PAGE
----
As my life moved into its fifth decade not long ago, I accepted the plain and simple truth that my father and I agreed on very few things. One of our first disagreements was over the man I called Muhammad Ali, the most electrifying sports figure of the time. To my dad, Cassius Clay was a trouble making, loud mouth draft dodger.
He never met Muhammad Ali. I did, many more times than a kid from Lakeview should have expected.
Way back when the New Orleans Athletic Club was in full swing with dual restaurants and a bar, they also had a summer camp.
After camp ended for the day, our group usually ended up by the photo booth and other odd pieces of entertainment. On one particular day in around 1971, as we killed time there, a woman hysterically screamed, “Oh my God! Look everybody, that is Muhammad Ali!”
Along with about twenty Woolworth customers, I left my brothers and sprinted to shake hands with Ali. He was gracious, jovial and spoke directly to each of us. He feigned a couple of punches at me and I did my feeble 10 year old’s version of his famous Ali Shuffle. he laughed and then did his version.
For anyone whoever had the opportunity to meet him, it was always the same. He just made you feel good and included in whatever he was up to.
Fast forward to September 1978 when Ali was in The Big Easy for his historic fight with Leon Spinks at the still new Superdome. Riding home with some fellow Jesuit students, I saw a white Rolls Royce followed by a white Cadillac Fleetwood Brougham.
I knew the Fleetwood well. My dad worked and Pontchartrain Cadillac and the dealership had loaned Ali’s entourage the car. I shouted to my stunned friends, “Follow those cars. It’s Ali!” Our high speed chase ended at a modest yellow brick house on Topaz Street near the Lakefront.
Never one to be shy, I told my friends I was going to knock on the door with or without them. Three taps on the door brought a man I would later know as Bundini Brown (The character Jamie Fox played in ALI) to the door asking what we wanted.
When I said we wanted to meet the champ, he pretended to not know who we were talking about. I told him my dad’s dealership had loaned them the car and while he debated a response, a voice from inside the house said, “let ’em in.”
There stretched out on the sofa was the man who would become the first boxer to win the heavyweight crown for a third time. He waived us over and asked about our school and what we were learning. After signing our books and notebooks, he advised us to stay in school so we wouldn’t have to get punched to make a living. We laughed and tried to linger, but Bundini ushered us out. I don’t think any of will forget that moment. He had been as he had been outside Woolworth’s; warm, funny and friendly.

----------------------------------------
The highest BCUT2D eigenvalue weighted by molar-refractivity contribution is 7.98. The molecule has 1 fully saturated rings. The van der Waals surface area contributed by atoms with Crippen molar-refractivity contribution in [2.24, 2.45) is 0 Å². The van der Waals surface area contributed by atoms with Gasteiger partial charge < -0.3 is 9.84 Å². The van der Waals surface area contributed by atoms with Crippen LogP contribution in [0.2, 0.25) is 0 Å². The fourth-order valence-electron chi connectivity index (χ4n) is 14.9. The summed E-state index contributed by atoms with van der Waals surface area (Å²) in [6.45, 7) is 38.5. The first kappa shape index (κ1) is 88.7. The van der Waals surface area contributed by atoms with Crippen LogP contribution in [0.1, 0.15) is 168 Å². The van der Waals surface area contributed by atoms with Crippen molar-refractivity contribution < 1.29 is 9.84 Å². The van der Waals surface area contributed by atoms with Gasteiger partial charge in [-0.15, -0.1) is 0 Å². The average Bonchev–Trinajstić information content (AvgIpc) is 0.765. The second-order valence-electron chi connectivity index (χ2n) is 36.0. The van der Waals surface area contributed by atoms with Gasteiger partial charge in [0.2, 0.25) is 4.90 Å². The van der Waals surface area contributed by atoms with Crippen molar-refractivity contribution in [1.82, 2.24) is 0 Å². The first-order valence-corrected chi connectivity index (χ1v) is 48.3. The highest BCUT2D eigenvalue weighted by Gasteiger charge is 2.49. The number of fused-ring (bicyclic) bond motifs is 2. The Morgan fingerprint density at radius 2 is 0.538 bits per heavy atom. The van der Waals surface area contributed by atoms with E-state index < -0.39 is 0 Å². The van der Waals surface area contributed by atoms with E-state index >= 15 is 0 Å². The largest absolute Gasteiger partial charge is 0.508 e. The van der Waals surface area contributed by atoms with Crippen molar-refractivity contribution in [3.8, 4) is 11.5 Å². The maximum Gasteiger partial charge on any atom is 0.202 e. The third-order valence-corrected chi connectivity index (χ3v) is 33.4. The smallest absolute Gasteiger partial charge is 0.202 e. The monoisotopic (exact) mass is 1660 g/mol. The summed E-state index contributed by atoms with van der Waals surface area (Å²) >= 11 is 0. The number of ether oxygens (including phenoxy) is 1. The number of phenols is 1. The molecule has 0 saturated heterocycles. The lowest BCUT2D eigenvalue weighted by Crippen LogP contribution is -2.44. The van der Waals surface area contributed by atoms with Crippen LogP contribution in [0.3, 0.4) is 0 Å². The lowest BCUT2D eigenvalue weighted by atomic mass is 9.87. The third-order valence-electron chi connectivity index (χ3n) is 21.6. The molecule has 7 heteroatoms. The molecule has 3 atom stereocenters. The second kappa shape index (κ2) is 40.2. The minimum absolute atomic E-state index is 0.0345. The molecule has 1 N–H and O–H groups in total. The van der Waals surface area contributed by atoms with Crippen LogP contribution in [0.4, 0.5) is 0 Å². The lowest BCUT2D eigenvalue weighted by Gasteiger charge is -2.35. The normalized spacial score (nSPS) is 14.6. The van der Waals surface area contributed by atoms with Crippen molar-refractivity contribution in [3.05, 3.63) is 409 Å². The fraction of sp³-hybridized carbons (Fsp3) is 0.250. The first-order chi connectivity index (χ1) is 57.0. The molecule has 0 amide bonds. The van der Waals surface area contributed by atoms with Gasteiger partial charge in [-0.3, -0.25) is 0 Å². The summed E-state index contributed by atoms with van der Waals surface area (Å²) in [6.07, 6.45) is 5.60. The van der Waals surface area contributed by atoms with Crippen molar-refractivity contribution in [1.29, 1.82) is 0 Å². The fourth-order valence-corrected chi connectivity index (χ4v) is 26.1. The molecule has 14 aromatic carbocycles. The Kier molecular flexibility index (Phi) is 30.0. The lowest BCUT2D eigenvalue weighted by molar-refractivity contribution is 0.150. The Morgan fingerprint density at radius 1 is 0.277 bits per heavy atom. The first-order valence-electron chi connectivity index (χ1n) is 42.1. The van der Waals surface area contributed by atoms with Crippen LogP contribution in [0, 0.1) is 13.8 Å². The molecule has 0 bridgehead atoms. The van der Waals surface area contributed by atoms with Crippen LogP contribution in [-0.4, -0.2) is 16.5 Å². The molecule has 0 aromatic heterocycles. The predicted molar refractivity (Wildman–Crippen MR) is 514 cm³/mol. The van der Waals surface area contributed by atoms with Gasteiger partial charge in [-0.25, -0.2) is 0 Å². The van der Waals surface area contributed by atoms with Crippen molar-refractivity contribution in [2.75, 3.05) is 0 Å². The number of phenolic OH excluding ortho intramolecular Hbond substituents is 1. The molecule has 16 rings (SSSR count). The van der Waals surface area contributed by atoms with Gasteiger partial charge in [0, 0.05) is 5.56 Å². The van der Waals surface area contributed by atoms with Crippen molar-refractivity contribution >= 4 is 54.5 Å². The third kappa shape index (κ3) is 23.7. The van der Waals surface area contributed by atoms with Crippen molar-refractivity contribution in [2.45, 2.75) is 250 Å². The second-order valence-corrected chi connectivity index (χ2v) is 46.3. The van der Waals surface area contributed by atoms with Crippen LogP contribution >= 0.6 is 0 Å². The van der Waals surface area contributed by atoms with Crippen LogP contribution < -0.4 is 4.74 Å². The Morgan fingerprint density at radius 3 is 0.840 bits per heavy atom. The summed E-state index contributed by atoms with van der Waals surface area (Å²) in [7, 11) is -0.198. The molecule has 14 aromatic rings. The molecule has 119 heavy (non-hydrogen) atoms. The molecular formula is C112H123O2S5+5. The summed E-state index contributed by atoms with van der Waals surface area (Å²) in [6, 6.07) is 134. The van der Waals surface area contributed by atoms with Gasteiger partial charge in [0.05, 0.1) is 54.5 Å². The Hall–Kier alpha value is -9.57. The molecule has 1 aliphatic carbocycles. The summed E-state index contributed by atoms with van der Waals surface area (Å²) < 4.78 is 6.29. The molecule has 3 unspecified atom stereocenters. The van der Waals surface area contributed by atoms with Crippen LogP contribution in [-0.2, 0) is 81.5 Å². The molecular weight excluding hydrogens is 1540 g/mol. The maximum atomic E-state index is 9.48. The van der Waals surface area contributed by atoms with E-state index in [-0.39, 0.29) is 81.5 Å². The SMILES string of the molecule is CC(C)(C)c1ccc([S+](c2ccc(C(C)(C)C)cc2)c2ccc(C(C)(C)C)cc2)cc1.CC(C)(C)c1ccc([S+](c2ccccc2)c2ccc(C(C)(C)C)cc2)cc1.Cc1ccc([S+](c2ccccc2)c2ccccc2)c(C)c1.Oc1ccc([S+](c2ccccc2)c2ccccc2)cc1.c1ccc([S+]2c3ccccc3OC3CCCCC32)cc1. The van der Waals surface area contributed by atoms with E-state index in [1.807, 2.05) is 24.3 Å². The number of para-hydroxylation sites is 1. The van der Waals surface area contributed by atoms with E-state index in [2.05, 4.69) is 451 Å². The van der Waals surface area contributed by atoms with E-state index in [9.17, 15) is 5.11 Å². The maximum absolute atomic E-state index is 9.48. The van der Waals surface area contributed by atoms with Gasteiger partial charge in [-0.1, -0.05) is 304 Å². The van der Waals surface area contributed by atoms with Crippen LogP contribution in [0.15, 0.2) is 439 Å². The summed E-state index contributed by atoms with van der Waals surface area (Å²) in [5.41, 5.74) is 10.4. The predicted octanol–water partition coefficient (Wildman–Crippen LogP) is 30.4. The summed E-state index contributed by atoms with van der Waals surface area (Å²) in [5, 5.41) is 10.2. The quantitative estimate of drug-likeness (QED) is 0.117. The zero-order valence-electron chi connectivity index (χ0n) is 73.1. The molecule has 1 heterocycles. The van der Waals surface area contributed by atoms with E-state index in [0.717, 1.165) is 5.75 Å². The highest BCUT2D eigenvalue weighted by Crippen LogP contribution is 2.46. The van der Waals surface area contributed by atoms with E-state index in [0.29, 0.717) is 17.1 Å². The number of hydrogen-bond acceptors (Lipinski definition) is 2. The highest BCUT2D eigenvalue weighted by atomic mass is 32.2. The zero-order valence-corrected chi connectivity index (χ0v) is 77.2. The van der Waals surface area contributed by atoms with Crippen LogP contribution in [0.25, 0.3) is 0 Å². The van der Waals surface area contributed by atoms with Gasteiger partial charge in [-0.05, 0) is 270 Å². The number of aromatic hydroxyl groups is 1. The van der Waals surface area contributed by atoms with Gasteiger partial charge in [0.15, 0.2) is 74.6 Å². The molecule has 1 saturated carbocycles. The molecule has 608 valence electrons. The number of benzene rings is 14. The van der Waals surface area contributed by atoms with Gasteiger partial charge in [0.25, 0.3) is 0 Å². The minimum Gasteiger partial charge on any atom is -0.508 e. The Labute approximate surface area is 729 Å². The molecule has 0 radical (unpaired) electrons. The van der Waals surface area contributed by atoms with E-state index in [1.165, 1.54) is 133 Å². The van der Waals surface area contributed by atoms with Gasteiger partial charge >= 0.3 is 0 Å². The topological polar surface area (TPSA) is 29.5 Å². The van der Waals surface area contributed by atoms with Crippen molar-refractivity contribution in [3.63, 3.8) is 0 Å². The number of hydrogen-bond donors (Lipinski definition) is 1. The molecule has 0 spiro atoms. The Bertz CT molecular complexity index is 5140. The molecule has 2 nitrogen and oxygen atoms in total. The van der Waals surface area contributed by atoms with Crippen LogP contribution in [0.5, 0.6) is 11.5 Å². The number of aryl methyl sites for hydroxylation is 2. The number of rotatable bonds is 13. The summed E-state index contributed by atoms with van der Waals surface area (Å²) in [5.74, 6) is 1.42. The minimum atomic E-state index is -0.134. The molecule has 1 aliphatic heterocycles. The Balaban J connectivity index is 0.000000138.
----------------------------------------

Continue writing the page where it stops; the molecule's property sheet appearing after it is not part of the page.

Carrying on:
In 1989, I started covering boxing for WFAN Radio in New York and my own syndicated radio shows. It was not unusual for Muhammad to walk into the press room and laugh and cut up for the reporters.
Anyone who met him around that time knew the drill. Ali would say, “Let me show you how Satan can fool you.” He’d then do a red silk handkerchief trick followed by his “levitating” act, which involved him bending his foot in a few places. When viewed from the rear, it did sort of look like he was floating a few inches off the ground. Who knows? Maybe he actually was.
My co-host for my radio shows was the inimitable Bert Sugar, one of Ali’s closest friends. One numerous occasions Bert would have me join he and “The Greatest” in the casino coffee shop for a snack.
When I moved to New York, Bert would call me and tell me to meet the two of them at whatever restaurant or diner they were heading to. By that time the duo was testifying before Senate and House committees attempting to enact laws to protect boxers physically and financially. As always, made me feel like I belonged, though I certainly had no reason to be there.
My work with Larry Holmes brought me closer to Ali. In fact, I hate to say, Ali encounters had become fairly routine. While far from his inner circle, I had access to his wife Lonnie and she made sure that he signed gloves I donated to various charities for silent auctions. Sean Payton’s Black and Gold Gala sold several. Just a few months ago, with his health failing, he signed a few photos for me. On my home desk sit a few signed photos of Ali with Elvis is a Las Vegas hotel suite and few more of him standing over Sonny Liston.
In October I was invited to an event hosted by Sports Illustrated at the Ali Center in Louisville. He was in poor health but his sense of humor and legendary charisma was alive and kicking. That event would prove to be his last public appearance.
Like the rest of the world, I heard that he was near death in a Phoenix hospital. As I texted everyone from Larry Holmes to New Orleans Saints coach Joe Vitt with the news we all hoping we’d never hear. At the age of 74, Muhammad Ali passed gently from this world. I have been invited to attend the ceremonies Friday in Lexington. If I can clear my schedule, I plan to be there as they ring a 10-count for The Greatest.
Unlike any athlete or entertainer, Muhammad Ali transcended boxing to become an international figure who spent most of his life fighting to bring peace to a troubled world. It had become his mission.
He had truly floated like a butterfly and stung like a bee. Today there is a empty space he once filled. Nobody will ever fill that void because there will never be another Muhammad Ali.